- Vegetable and tree crops: irrigation water, irrigation supplies, seed, soil amendments and fertilizers, pest control, hand tools, tractor, cultivating equipment, planting equipment, harvest equipment, greenhouse, packing shed, refrigeration
- Livestock: fencing, water, pasture, supplemental feed, shelters/housing facilities, veterinary care, medical supplies, lead ropes and halters, transportation, manure management tools
Efforts should be made to keep your land healthy and productive by protecting your natural resources. Integrating the following options into your farming system will serve to create biodiversity on your land while improving water and soil quality as well as habitat value:
- Plant a variety of flowering native shrubs and forbs to provide habitat for native pollinators
- Install native habitat in the form of hedgerows or mass plantings of native plants in unused areas of your farm
- Provide buffer strips between crops/livestock and waterways and plant native grasses along banks of waterways to filter runoff and prevent bank erosion
- Practice crop rotation and managed livestock grazing to keep your soil and pastures healthy while reducing weed and pest populations
- Utilize cover crops for soil health and for a source of pollen and nectar for beneficial insects
- Be diligent with invasive species control
- Install a wildlife pond
- Install raptor nest boxes for natural rodent control
- Compost everything you can and return it to the ground to reduce waste and enrich the soil
Diversify Your Operation
Any agricultural endeavor is dependent on the forces of Mother Nature, and production will vary from year to year. Bearing this in mind, it would be wise to diversify your operation so if one crop fails or disease strikes your livestock, you will have something to fall back on. Wise management decisions will keep your land healthy, but you cannot control natural variables that are bound to affect your operation. A simple way to diversify your operation is to grow a variety of crops that might include vegetables, fruit, nuts and/or grains. If one crop fails, you have other resources. You could take this a step further and integrate chickens for egg or meat production. This way, if it is a late spring and your spring/summer crops are delayed, you will still have poultry producing a product for the farm. Creating value-added products, teaching farm-oriented classes or providing farm tours are other good ways to diversify your operation, and these activities can take place nearly year-round.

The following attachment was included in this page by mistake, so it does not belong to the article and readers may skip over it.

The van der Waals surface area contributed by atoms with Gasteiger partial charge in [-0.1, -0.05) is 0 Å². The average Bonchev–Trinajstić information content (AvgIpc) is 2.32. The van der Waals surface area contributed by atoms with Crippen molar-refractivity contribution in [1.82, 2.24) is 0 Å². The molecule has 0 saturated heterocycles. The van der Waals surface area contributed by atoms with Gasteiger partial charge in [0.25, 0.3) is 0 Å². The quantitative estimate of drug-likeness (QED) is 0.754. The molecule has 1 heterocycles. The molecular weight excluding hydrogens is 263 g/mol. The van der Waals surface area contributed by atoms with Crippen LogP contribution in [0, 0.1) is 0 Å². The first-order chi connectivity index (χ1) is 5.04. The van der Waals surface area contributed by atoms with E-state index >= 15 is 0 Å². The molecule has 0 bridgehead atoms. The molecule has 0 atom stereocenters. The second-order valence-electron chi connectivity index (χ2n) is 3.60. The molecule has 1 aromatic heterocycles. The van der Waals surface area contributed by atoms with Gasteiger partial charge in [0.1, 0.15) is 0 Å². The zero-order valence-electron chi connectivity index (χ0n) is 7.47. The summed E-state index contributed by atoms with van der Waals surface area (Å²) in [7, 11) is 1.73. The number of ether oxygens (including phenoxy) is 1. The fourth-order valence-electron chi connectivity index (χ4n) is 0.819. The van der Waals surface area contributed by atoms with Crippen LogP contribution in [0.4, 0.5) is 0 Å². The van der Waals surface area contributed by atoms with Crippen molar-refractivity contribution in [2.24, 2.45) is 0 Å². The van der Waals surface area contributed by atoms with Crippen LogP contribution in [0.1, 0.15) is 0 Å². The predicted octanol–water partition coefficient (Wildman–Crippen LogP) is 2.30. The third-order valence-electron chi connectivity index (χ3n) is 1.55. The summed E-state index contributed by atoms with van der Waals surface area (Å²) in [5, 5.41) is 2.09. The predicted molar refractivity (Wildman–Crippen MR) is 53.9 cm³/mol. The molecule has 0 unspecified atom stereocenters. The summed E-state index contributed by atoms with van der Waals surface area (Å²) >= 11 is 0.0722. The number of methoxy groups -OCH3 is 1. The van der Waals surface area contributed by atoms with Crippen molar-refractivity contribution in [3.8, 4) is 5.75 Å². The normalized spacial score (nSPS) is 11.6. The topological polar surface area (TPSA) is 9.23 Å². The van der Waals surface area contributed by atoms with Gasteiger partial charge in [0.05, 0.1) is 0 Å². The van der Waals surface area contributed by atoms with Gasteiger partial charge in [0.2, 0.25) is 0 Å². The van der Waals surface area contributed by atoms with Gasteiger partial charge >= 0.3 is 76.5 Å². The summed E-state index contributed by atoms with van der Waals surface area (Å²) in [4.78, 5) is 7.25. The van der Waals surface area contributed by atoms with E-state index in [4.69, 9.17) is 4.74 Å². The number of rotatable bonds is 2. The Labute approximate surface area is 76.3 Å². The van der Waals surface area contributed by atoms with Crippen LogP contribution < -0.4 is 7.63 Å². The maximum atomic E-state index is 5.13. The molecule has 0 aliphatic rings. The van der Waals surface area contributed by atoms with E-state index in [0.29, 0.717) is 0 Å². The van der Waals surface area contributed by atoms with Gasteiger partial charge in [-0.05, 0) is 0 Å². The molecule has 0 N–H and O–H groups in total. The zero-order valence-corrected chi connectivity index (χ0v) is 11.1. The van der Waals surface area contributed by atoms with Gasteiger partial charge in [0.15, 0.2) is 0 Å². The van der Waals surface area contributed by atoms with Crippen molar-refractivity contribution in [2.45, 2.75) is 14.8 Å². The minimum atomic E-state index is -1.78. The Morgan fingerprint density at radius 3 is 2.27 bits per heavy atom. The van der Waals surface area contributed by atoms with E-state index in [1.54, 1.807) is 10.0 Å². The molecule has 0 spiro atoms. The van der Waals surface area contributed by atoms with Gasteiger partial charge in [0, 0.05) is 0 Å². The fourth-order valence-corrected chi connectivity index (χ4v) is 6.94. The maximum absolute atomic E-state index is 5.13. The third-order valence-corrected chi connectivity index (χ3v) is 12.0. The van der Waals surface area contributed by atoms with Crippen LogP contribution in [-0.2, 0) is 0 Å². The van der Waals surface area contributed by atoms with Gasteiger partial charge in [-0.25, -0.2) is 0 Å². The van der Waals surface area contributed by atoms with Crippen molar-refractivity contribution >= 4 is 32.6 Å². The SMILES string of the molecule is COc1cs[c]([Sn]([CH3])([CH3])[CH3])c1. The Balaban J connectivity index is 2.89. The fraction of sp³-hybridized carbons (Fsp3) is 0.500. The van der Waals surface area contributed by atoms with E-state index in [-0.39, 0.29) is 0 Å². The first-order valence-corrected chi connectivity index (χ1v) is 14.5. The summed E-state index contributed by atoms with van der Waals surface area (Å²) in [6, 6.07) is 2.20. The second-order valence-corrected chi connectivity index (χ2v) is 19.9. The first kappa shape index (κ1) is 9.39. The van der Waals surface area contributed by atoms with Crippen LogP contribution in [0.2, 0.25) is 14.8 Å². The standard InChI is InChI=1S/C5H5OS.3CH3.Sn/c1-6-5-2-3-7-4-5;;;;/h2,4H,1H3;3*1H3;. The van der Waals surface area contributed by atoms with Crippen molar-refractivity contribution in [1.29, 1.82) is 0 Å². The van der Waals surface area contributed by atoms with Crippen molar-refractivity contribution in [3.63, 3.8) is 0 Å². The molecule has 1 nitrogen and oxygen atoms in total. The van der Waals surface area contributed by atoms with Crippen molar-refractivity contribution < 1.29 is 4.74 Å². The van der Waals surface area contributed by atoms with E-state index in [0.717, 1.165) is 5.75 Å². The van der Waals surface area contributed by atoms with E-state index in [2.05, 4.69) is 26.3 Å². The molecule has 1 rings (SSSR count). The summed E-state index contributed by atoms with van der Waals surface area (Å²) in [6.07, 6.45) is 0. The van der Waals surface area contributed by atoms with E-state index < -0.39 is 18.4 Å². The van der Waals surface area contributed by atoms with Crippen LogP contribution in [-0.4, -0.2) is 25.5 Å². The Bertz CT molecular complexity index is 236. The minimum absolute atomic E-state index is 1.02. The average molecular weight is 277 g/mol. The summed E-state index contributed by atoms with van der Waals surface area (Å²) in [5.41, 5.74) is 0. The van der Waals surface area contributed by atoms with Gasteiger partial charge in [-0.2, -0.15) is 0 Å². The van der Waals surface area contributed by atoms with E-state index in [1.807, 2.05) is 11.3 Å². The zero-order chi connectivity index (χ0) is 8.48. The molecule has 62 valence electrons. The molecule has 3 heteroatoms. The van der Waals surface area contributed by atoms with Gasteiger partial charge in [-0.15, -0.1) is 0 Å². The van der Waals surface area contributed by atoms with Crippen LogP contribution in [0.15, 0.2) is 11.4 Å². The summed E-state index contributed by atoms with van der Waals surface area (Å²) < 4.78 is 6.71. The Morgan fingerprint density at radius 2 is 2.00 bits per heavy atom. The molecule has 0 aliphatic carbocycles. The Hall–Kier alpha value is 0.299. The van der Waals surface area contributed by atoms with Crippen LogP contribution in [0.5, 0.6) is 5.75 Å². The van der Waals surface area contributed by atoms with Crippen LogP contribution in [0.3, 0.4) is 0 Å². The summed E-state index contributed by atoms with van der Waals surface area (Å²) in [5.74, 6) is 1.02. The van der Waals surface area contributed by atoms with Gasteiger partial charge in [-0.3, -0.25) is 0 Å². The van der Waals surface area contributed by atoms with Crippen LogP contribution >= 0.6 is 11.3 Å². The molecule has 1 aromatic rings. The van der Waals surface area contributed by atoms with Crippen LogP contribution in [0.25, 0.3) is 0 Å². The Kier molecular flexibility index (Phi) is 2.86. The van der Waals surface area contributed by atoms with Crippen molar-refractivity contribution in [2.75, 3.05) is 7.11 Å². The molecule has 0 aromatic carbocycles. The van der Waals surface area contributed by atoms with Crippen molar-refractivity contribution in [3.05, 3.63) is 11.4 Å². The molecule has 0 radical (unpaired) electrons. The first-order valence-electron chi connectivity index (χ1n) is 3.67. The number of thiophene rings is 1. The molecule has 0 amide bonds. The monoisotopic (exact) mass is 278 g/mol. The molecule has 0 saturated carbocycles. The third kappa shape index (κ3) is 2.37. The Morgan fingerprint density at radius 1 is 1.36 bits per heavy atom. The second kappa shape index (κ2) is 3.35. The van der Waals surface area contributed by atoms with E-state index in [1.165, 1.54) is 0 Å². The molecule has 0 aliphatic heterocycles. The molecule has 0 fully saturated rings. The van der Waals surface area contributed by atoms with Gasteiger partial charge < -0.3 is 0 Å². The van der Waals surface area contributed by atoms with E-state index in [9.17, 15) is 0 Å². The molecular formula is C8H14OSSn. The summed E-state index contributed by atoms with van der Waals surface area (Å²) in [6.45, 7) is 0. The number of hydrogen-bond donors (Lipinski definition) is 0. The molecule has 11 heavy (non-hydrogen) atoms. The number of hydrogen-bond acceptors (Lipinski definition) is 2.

There are many options available for creating a small farm business, but there are also many variables to take into consideration when deciding on a venture. The more you can learn, plan and prepare before launching a new business, the better your chances of success. Take classes, attend workshops, visit working farms and do your research. You may find a perfect fit for your farm and your family, or you may decide that a farm business is not for you. Either way, doing the research will teach you a lot about yourself, your land, and what it takes to produce farm products. So, if you’re ready to investigate your options for starting a small farm business, the following links can help you get started.
U.C. Davis Small Farm Program
California Small Business Association
U.C. Agriculture and Natural Resources
USDA National Agricultural Library Rural Information Center:
NC State Small Farm Decision-making and Enterprise Planning Workbook
Natural Resources Management:
Colusa County Resource Conservation District
Colusa County Natural Resources Conservation Service (NRCS)